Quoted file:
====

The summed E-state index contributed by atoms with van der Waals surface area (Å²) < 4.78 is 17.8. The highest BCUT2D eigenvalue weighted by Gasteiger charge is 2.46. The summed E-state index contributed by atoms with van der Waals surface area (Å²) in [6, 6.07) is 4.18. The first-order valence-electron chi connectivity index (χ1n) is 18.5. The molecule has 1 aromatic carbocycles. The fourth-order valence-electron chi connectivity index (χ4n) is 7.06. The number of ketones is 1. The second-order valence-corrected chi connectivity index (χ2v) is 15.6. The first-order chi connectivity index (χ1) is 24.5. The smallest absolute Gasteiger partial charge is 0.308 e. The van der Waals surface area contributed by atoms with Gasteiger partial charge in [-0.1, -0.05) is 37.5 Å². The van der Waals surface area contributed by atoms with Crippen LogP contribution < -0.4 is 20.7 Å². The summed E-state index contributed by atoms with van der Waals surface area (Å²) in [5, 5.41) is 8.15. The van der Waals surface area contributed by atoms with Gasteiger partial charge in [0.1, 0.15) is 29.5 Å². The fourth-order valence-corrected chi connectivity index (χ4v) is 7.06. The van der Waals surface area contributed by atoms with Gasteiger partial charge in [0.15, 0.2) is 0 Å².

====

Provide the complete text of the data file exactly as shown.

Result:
The summed E-state index contributed by atoms with van der Waals surface area (Å²) < 4.78 is 17.8. The highest BCUT2D eigenvalue weighted by Gasteiger charge is 2.46. The summed E-state index contributed by atoms with van der Waals surface area (Å²) in [6, 6.07) is 4.18. The first-order valence-electron chi connectivity index (χ1n) is 18.5. The molecule has 1 aromatic carbocycles. The fourth-order valence-electron chi connectivity index (χ4n) is 7.06. The number of ketones is 1. The second-order valence-corrected chi connectivity index (χ2v) is 15.6. The first-order chi connectivity index (χ1) is 24.5. The smallest absolute Gasteiger partial charge is 0.308 e. The van der Waals surface area contributed by atoms with Gasteiger partial charge in [-0.1, -0.05) is 37.5 Å². The van der Waals surface area contributed by atoms with Crippen LogP contribution < -0.4 is 20.7 Å². The summed E-state index contributed by atoms with van der Waals surface area (Å²) in [5, 5.41) is 8.15. The van der Waals surface area contributed by atoms with Gasteiger partial charge in [0.1, 0.15) is 29.5 Å². The fourth-order valence-corrected chi connectivity index (χ4v) is 7.06. The van der Waals surface area contributed by atoms with Gasteiger partial charge in [0.15, 0.2) is 0 Å².